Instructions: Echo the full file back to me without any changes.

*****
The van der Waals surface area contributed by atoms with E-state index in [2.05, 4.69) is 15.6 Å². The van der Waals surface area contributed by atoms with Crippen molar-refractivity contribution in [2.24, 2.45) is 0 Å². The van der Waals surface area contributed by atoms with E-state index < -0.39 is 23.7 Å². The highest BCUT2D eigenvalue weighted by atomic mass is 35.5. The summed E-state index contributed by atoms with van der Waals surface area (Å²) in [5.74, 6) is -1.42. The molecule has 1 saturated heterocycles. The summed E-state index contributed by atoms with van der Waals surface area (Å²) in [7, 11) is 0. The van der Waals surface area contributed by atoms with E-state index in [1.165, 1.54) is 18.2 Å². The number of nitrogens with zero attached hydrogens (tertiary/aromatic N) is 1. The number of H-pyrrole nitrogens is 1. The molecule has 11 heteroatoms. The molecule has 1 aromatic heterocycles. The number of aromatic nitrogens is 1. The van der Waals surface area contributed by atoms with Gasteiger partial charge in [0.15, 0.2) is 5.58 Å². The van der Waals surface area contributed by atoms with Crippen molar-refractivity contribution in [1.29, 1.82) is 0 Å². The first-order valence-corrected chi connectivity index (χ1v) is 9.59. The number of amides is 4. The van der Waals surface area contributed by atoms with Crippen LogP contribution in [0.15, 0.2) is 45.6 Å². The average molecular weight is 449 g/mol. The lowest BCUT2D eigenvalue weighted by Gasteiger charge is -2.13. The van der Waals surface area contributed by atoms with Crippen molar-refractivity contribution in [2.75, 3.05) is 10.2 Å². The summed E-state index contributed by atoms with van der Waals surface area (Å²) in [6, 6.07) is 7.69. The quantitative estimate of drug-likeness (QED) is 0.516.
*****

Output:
The van der Waals surface area contributed by atoms with E-state index in [2.05, 4.69) is 15.6 Å². The van der Waals surface area contributed by atoms with Crippen molar-refractivity contribution in [2.24, 2.45) is 0 Å². The van der Waals surface area contributed by atoms with E-state index < -0.39 is 23.7 Å². The highest BCUT2D eigenvalue weighted by atomic mass is 35.5. The summed E-state index contributed by atoms with van der Waals surface area (Å²) in [5.74, 6) is -1.42. The molecule has 1 saturated heterocycles. The summed E-state index contributed by atoms with van der Waals surface area (Å²) in [7, 11) is 0. The van der Waals surface area contributed by atoms with E-state index in [1.165, 1.54) is 18.2 Å². The number of nitrogens with zero attached hydrogens (tertiary/aromatic N) is 1. The number of H-pyrrole nitrogens is 1. The molecule has 11 heteroatoms. The molecule has 1 aromatic heterocycles. The number of aromatic nitrogens is 1. The van der Waals surface area contributed by atoms with Gasteiger partial charge in [0.15, 0.2) is 5.58 Å². The van der Waals surface area contributed by atoms with Crippen molar-refractivity contribution in [1.29, 1.82) is 0 Å². The first-order valence-corrected chi connectivity index (χ1v) is 9.59. The number of amides is 4. The van der Waals surface area contributed by atoms with Crippen LogP contribution in [0.15, 0.2) is 45.6 Å². The average molecular weight is 449 g/mol. The lowest BCUT2D eigenvalue weighted by Gasteiger charge is -2.13. The van der Waals surface area contributed by atoms with Crippen molar-refractivity contribution in [2.75, 3.05) is 10.2 Å². The summed E-state index contributed by atoms with van der Waals surface area (Å²) in [6, 6.07) is 7.69. The quantitative estimate of drug-likeness (QED) is 0.516.